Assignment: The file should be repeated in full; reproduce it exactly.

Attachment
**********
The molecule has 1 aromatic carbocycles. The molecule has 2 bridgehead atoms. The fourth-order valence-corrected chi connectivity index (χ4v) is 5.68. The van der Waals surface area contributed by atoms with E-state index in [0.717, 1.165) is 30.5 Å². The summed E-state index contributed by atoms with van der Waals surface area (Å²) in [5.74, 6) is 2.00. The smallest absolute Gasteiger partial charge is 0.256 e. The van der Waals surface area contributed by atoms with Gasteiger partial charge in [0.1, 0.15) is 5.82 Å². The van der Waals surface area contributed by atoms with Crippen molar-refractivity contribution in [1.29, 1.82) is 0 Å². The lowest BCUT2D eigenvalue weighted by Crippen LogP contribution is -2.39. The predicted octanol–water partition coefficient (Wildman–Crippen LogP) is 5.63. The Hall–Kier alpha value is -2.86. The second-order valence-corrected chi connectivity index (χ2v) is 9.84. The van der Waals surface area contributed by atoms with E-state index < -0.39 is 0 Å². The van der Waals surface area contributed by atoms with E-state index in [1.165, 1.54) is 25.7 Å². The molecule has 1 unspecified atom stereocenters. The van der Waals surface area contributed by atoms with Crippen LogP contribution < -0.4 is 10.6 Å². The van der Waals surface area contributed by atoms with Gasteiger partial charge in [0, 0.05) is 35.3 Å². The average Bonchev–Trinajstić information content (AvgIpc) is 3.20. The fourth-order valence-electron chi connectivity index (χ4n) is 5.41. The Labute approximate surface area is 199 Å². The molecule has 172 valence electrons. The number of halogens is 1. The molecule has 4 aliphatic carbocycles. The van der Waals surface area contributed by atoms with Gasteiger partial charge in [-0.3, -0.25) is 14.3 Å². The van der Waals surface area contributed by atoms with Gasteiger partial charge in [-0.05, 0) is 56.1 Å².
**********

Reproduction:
The molecule has 1 aromatic carbocycles. The molecule has 2 bridgehead atoms. The fourth-order valence-corrected chi connectivity index (χ4v) is 5.68. The van der Waals surface area contributed by atoms with E-state index in [0.717, 1.165) is 30.5 Å². The summed E-state index contributed by atoms with van der Waals surface area (Å²) in [5.74, 6) is 2.00. The smallest absolute Gasteiger partial charge is 0.256 e. The van der Waals surface area contributed by atoms with Gasteiger partial charge in [0.1, 0.15) is 5.82 Å². The van der Waals surface area contributed by atoms with Crippen molar-refractivity contribution in [1.29, 1.82) is 0 Å². The lowest BCUT2D eigenvalue weighted by Crippen LogP contribution is -2.39. The predicted octanol–water partition coefficient (Wildman–Crippen LogP) is 5.63. The Hall–Kier alpha value is -2.86. The second-order valence-corrected chi connectivity index (χ2v) is 9.84. The van der Waals surface area contributed by atoms with E-state index < -0.39 is 0 Å². The van der Waals surface area contributed by atoms with E-state index in [1.165, 1.54) is 25.7 Å². The molecule has 1 unspecified atom stereocenters. The van der Waals surface area contributed by atoms with Crippen LogP contribution < -0.4 is 10.6 Å². The van der Waals surface area contributed by atoms with Gasteiger partial charge in [0, 0.05) is 35.3 Å². The average Bonchev–Trinajstić information content (AvgIpc) is 3.20. The fourth-order valence-electron chi connectivity index (χ4n) is 5.41. The Labute approximate surface area is 199 Å². The molecule has 172 valence electrons. The number of halogens is 1. The molecule has 4 aliphatic carbocycles. The van der Waals surface area contributed by atoms with Gasteiger partial charge in [-0.3, -0.25) is 14.3 Å². The van der Waals surface area contributed by atoms with Gasteiger partial charge in [-0.05, 0) is 56.1 Å².